The main purpose of this ongoing blog will be to track planetary extreme, or record temperatures related to climate change. Any reports I see of ETs will be listed below the main topic of the day. I’ll refer to extreme or record temperatures as ETs (not extraterrestrials).😉
Main Topic: Climate Change Is Making Big Events Like Hurricane Ian Much Worse
Dear Diary. As I am writing this, Hurricane Ian is making landfall as a CAT1 system with maximum sustained winds of 85 mph near Georgetown South Carolina, or fairly close to the Myrtle Beach area. Ian has been a true monster and once damage totals are tallied; the system could be close to that of Hurricane Katrina in terms of dollar cost. Katrina cost the United States $186 billion, the most expensive natural disaster in our history.
So, did climate change ramp up Ian? It’s hard to say exactly how much added umph can be blamed on much warmer than average Gulf waters, but climate change definitely played a part in a very catastrophic scenario across Florida.
Thankfully due to modern warning systems, the death count will be far less than that of Katrina, which was more than a thousand souls.
Here is a brief explanation as to why carbon pollution is making hurricanes like Ian much worse:
Climate change is making the world’s problems — like hurricanes — even worse
DavideDavid Knowles Senior Editor
Thu, 29 September 2022 at 2:48 pm·3-min read
Climate change likely did not cause Hurricane Ian to form, and studies show that it also has not resulted in a greater number of global tropical cyclones than there were 150 years ago.
Numerous other studies, however, have established that rising temperatures caused by the burning of fossil fuels have made hurricanes wetter, windier, slower and able to ramp up quicker than in a pre-climate-change world.
Given those trends, it’s tempting to look at a historically bad storm like Ian and to blame its cause entirely on climate change. CNN anchor Don Lemon seemed to imply that in a Tuesday interview with Jamie Rhome, acting director of the National Hurricane Center.
“What effect does climate change have on this phenomenon that is happening now, because it seems these storms are intensifying? That’s the question,” Lemon said.
“I don’t think you can link climate change to any one event. On the whole, on the cumulative, climate change may be making storms worse. But to link it to any one event, I would caution against that,” Rhome responded.
Research shows that between 1979 and 2017, the number of major hurricanes (Category 3 or above) increased, while the number of less powerful storms declined. Were it not for the exponential rise in the damage from the more intense storms like Category 4 Ian, that finding might seem like a wash.
In fact, the National Oceanic and Atmospheric Administration predicts that, due to climate change, the public will see a continued rise in the frequency of Category 4 and 5 hurricanes in the years to come. That, of course, is different from saying that each and every major hurricane that will form in the future should be attributed solely to climate change.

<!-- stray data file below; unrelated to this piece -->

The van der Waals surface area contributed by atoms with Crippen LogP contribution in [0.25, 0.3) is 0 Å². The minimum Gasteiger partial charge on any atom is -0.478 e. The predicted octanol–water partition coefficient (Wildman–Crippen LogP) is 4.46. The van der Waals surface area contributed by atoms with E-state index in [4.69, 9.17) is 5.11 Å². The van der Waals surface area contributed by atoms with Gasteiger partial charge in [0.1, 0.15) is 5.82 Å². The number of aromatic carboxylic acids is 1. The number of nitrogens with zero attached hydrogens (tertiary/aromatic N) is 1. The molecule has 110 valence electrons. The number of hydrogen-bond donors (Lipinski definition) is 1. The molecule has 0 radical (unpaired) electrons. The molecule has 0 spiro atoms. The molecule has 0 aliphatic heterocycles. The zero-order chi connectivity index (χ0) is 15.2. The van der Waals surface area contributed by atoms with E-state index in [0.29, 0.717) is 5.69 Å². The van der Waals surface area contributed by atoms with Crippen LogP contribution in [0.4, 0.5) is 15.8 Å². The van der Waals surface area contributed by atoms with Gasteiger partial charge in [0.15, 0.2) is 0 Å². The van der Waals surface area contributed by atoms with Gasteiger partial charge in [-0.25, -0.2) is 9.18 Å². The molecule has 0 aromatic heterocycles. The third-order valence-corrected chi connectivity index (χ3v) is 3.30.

People survey the damage wrought by Hurricane Ian in Bonita Springs, Fla. (Sean Rayford/Getty Images)
“In terms of impacts and climate change, yes, this season could be a harbinger of sort of what is to come,” Kristen Corbosiero, a hurricane scientist at the University of Albany, told the Associated Press. “But it’s really hard to say that climate change has an impact on any one storm in terms of its formation or its individual intensity.”
A growing body of evidence strongly suggests that climate change is amplifying the effects of naturally occurring events like drought, wildfires, extreme rainfall and heat waves, making the debate over blaming one specific event on rising temperatures increasingly beside the point.
Yet while some experts are hesitant to directly link Hurricane Ian or any other specific single event to climate change, many are pointing to the findings that push the boundary between correlation into the territory of causation.
“There is no question in my mind, or really in the mind of most scientists who study these connections,” climatologist and geophysicist Michael Mann said Wednesday, in response to MSNBC host Stephanie Ruhle’s question about whether there was “any doubt in your mind whether climate change was to blame” for Hurricane Ian.
“It’s really not that complicated,” Mann continued. “The warmer the oceans and the deeper those layers of warm water — and that’s one of the things we’re seeing with the warming of the planet, that heat penetrates deeper into the ocean, so that when the hurricane churns up those deeper waters, they’re still warm. They don’t dampen the hurricane as they used to.”
Mann emphasized what is by now obvious to the overwhelming majority of climate scientists: Rising global temperatures are worsening the effects of some natural phenomena.
“All of these things are being impacted by climate change,” he said, “and all of that is on top of sea level rise, melting ice, higher sea levels on which these storm surges are placed, giving us again even larger amounts of coastal flooding.”
Very much related:
Here is more news and notes on Hurricane Ian (latest news will be posted at the top of this list, which I will frequently update as Friday rolls along):
Here are some “ET’s” recorded from around the planet the last couple of days, their consequences, and some extreme temperature outlooks:
Here is more climate and weather news from Friday:
(As usual, this will be a fluid post in which more information gets added during the day as it crosses my radar, crediting all who have put it on-line. Items will be archived on this site for posterity. In most instances click on the pictures of each tweet to see each article. The most noteworthy items will be listed first.)
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Guy Walton “The Climate Guy”